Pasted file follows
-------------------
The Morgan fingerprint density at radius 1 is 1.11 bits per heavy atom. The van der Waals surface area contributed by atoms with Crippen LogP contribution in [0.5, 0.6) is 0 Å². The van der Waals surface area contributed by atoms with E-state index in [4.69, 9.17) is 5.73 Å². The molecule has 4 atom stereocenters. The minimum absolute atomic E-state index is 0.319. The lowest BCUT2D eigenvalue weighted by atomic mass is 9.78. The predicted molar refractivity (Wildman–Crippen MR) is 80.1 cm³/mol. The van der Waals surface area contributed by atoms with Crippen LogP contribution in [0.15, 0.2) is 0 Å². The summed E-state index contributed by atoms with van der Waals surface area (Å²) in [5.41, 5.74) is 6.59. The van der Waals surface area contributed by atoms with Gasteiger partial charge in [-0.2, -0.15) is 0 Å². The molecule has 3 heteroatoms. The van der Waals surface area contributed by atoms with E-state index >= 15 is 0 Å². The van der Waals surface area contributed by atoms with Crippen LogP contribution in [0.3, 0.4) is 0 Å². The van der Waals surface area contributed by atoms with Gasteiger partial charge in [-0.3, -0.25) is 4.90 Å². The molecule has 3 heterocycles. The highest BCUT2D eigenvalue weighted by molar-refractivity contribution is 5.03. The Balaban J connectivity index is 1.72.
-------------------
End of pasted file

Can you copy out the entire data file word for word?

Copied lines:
The Morgan fingerprint density at radius 1 is 1.11 bits per heavy atom. The van der Waals surface area contributed by atoms with Crippen LogP contribution in [0.5, 0.6) is 0 Å². The van der Waals surface area contributed by atoms with E-state index in [4.69, 9.17) is 5.73 Å². The molecule has 4 atom stereocenters. The minimum absolute atomic E-state index is 0.319. The lowest BCUT2D eigenvalue weighted by atomic mass is 9.78. The predicted molar refractivity (Wildman–Crippen MR) is 80.1 cm³/mol. The van der Waals surface area contributed by atoms with Crippen LogP contribution in [0.15, 0.2) is 0 Å². The summed E-state index contributed by atoms with van der Waals surface area (Å²) in [5.41, 5.74) is 6.59. The van der Waals surface area contributed by atoms with Gasteiger partial charge in [-0.2, -0.15) is 0 Å². The molecule has 3 heteroatoms. The van der Waals surface area contributed by atoms with E-state index >= 15 is 0 Å². The van der Waals surface area contributed by atoms with Crippen LogP contribution in [0.3, 0.4) is 0 Å². The van der Waals surface area contributed by atoms with Gasteiger partial charge in [-0.3, -0.25) is 4.90 Å². The molecule has 3 heterocycles. The highest BCUT2D eigenvalue weighted by molar-refractivity contribution is 5.03. The Balaban J connectivity index is 1.72.